Although data for captured images is stored without rotating it, the Exif data contains rotation information so that gallery applications can show the image in the correct orientation after saving.

To display preview data with the correct orientation, you can use the metadata output from Preview.PreviewOutput() to create transforms for GLSurfaceView display.

The following code sample shows how to set the rotation through the configuration APIs:


val preview = Preview.Builder()


Preview preview =
  new Preview.Builder()

Based on the set rotation, each use case will either rotate the image data directly or provide rotation metadata to the consumers of the non-rotated image data.

  • Preview: Metadata output is provided to create the right transforms for a GLSurfaceView display using Preview.PreviewOutput.getRotationDegrees().
  • ImageAnalysis: Metadata output is provided so that image buffer coordinates are known relative to display coordinates. The analyze() method provides a rotationDegrees parameter representing the rotation that needs to be applied to the image analysis data to match the viewfinder.
  • ImageCapture: The image Exif metadata will be altered to note the rotation setting.

Camera resolution

You can choose to allow CameraX to set image resolution based on a combination of the device capabilities, device’s supported hardware level, use case, and provided aspect ratio. Alternatively, you can set a specific target resolution with a corresponding aspect ratio in use cases that support that configuration. Resolutions matching the target aspect ratio will be prioritized over the specific target resolution.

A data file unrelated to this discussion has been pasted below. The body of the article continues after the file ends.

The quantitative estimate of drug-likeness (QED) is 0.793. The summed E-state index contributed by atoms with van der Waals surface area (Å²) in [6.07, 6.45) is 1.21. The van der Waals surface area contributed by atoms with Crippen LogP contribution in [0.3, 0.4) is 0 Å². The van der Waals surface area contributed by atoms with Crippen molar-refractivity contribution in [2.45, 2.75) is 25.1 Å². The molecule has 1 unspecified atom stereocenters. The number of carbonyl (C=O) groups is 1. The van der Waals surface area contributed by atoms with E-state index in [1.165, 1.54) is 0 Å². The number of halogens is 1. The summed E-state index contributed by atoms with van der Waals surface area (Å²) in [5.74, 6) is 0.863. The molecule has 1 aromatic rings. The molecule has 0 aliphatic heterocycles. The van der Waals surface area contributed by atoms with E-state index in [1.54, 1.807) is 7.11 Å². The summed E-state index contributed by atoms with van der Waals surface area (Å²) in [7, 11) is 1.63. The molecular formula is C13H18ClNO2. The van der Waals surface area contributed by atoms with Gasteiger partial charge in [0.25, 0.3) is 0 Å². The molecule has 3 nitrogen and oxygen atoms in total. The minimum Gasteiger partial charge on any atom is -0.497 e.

Automatic resolution

CameraX can automatically determine the best resolution settings based on the use cases specified in CameraX.bindToLifecycle(). Whenever possible, specify all the use cases needed to run concurrently in a single session in a single CameraX.bindToLifecycle() call. CameraX will determine resolutions based on the set of use cases bound by considering the device’s supported hardware level and by accounting for device-specific variance (where a device may exceed or not meet the stream configurations available). The intent is to allow the application to run on a wide variety of devices while minimizing device-specific code paths.

The default aspect ratio for image capture and image analysis use cases is 4:3.

Use cases have a configurable aspect ratio to allow the application to specify the desired aspect ratio based on UI design. CameraX output will be produced to match the aspect ratios requested as closely as the device supports. If there is no exact-match resolution supported, the one that fulfills the most conditions is selected. Thus the application dictates how the camera should appear in the app, and CameraX determines the best camera resolution settings to satisfy that on different devices.